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Local Ypsilanti School Leader Honored for Contributions
Former Superintendent of Ypsilanti Public Schools Among Recipients of Honorary Awards at HighScope’s 2016 International Conference
May 18, 2016
Detroit, MI — Former Superintendent of Ypsilanti Public Schools, Dr. James Hawkins, was honored last week in front of a packed hall of preschool educators at the GM Renaissance Center in Detroit. The Charles E. Beatty Award, named after a renowned Ypsilanti educator, was given during the 2016 HighScope International Conference in honor of Dr. Hawkins’ contributions to the field of early childhood education.
Dr. Hawkins, a long-time Ypsilanti community and educational leader, received the award during the HighScope conference which brought together early childhood educators and advocates from more than 30 states and a dozen countries. Also presented during the event were the David and Phyllis Weikart awards, which recognize outstanding leaders in the field of early childhood education.
The Beatty award, named for Michigan’s first African-American school administrator, is given in recognition of “courageous leadership on behalf of children and families.” Beatty played a significant role in the Perry Preschool Study, a well-known research project that helped promulgate the importance of preschool education across the world and served as the basis for HighScope’s creation.
Dr. Hawkins’ career began as an elementary teacher in Pontiac, MI. Over the years, he has served in multiple leadership roles in schools around Michigan, Indiana, and Illinois. From 1984 until 1990, and again from 2005 until 2009, he served as the Superintendent of Ypsilanti Public Schools. During his career he has garnered acclaim for his work as an educator and humanitarian, appearing on national television programs and earning multiple honorary awards.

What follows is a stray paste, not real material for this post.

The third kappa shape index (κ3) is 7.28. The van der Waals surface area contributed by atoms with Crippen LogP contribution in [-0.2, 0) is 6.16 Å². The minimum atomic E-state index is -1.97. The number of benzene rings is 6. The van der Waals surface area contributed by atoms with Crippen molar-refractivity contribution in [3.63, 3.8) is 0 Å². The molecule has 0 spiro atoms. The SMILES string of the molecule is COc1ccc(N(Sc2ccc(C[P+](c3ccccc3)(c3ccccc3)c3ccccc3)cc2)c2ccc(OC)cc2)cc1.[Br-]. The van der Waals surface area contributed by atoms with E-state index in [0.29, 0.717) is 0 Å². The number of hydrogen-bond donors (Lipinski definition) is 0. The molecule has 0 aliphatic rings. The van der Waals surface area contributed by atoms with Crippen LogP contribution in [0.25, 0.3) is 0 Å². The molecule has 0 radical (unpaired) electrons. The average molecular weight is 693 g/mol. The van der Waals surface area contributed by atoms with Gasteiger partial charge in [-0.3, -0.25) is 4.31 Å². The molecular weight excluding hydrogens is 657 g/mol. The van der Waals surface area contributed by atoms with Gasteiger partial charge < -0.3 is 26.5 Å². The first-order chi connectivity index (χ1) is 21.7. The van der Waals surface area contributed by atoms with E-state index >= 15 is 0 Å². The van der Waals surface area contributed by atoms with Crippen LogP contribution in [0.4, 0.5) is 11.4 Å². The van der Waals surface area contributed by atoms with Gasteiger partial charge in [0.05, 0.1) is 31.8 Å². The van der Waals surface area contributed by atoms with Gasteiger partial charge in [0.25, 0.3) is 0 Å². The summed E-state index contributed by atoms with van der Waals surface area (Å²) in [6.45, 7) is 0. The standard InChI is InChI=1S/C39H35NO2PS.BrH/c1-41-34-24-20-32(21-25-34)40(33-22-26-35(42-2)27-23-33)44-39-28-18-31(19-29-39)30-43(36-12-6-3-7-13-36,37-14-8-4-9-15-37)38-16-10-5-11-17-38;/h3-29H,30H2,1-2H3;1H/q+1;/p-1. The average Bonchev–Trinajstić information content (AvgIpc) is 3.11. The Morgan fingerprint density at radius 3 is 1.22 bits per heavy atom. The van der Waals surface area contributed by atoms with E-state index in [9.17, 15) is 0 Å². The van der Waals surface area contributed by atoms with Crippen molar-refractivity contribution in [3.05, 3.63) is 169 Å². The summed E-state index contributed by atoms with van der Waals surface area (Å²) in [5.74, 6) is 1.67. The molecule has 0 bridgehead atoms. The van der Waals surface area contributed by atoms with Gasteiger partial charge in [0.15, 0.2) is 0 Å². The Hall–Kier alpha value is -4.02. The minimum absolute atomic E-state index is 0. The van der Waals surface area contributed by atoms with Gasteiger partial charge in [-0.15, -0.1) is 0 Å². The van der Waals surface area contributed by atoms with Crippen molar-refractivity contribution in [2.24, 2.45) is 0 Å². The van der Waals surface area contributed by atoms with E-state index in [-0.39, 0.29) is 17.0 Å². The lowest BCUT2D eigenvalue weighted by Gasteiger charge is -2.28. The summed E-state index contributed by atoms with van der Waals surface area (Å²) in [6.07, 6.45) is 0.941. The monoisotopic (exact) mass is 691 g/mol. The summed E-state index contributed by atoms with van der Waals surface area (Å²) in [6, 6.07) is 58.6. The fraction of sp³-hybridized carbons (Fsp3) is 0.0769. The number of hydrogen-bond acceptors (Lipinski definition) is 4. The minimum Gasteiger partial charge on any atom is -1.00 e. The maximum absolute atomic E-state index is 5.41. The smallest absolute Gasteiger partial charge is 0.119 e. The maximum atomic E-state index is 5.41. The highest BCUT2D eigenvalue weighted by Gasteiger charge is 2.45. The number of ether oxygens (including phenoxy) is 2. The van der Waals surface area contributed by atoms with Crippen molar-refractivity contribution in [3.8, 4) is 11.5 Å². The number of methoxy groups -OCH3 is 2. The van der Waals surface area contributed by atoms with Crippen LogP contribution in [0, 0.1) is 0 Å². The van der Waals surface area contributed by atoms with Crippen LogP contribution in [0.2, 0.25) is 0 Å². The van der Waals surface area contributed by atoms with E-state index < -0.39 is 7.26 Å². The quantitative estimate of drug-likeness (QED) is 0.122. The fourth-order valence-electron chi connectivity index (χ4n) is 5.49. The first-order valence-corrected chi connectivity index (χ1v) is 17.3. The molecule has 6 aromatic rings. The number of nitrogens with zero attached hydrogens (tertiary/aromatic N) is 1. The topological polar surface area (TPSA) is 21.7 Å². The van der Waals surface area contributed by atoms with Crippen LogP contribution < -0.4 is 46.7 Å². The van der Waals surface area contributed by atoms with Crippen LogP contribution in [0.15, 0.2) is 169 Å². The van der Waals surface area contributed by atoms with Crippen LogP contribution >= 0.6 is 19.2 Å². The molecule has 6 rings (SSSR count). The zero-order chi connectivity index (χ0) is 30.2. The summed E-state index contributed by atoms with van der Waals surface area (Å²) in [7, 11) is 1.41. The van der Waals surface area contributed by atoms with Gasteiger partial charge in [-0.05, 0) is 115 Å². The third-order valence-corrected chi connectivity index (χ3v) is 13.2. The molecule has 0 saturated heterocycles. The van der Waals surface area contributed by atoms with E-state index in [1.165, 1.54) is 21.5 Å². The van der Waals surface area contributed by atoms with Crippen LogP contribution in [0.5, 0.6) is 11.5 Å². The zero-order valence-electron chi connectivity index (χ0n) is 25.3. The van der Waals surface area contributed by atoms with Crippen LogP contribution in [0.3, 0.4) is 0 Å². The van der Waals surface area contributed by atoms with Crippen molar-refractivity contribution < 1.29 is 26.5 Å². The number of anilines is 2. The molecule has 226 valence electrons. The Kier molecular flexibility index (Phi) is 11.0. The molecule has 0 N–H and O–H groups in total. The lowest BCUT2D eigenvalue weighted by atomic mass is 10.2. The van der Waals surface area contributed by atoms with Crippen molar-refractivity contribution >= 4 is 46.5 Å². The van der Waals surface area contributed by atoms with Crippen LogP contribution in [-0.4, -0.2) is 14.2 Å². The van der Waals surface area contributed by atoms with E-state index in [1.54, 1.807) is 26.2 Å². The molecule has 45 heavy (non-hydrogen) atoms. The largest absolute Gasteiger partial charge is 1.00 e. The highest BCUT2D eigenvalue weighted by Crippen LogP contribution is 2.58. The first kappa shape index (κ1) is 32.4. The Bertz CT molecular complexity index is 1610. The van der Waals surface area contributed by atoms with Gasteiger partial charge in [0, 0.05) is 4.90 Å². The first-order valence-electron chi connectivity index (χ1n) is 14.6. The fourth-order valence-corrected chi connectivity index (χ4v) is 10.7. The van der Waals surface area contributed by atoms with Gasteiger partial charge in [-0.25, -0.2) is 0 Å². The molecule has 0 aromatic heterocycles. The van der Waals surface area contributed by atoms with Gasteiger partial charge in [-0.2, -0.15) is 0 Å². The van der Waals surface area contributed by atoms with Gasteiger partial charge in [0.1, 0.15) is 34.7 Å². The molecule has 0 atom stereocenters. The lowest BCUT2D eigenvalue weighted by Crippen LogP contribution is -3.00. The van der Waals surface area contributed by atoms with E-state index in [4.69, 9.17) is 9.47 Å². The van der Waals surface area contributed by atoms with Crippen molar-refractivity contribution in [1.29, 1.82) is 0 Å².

The Weikart awards, named for HighScope’s founders, were presented to two other educators. Preschool educator Carol Idol, from Knoxville, TN, was one of the recipients, along with Sonja Griffin, Manager of the Quality Practice and Professional Development Unit in the Seattle Department of Education and Early Learning.
HighScope’s annual conference, now in its 44th year, brought together more than 1200 early childhood educators, advocates, and researchers from May 9–12. It included more than 100 workshops on a variety of topics, such as child assessment, dual language learners, and musical activities. The event was also host to renowned leaders in the field of early education, such as keynote speaker Walter Gilliam, PhD, Director of the Edward Zigler Center in Child Development and Social Policy.
HighScope Educational Research Foundation is an independent nonprofit research, development, training, and public outreach organization based in Ypsilanti, Michigan. HighScope's mission is to change the world one child at a time by providing high-quality preschool education support and training based on validated research.
From left to right: Weikart Award recipient Sonja Griffin, National Black Child Development Institute cofounder Evelyn K. Moore, HighScope President Cheryl Polk, and Beatty Award recipient Dr. James Hawkins.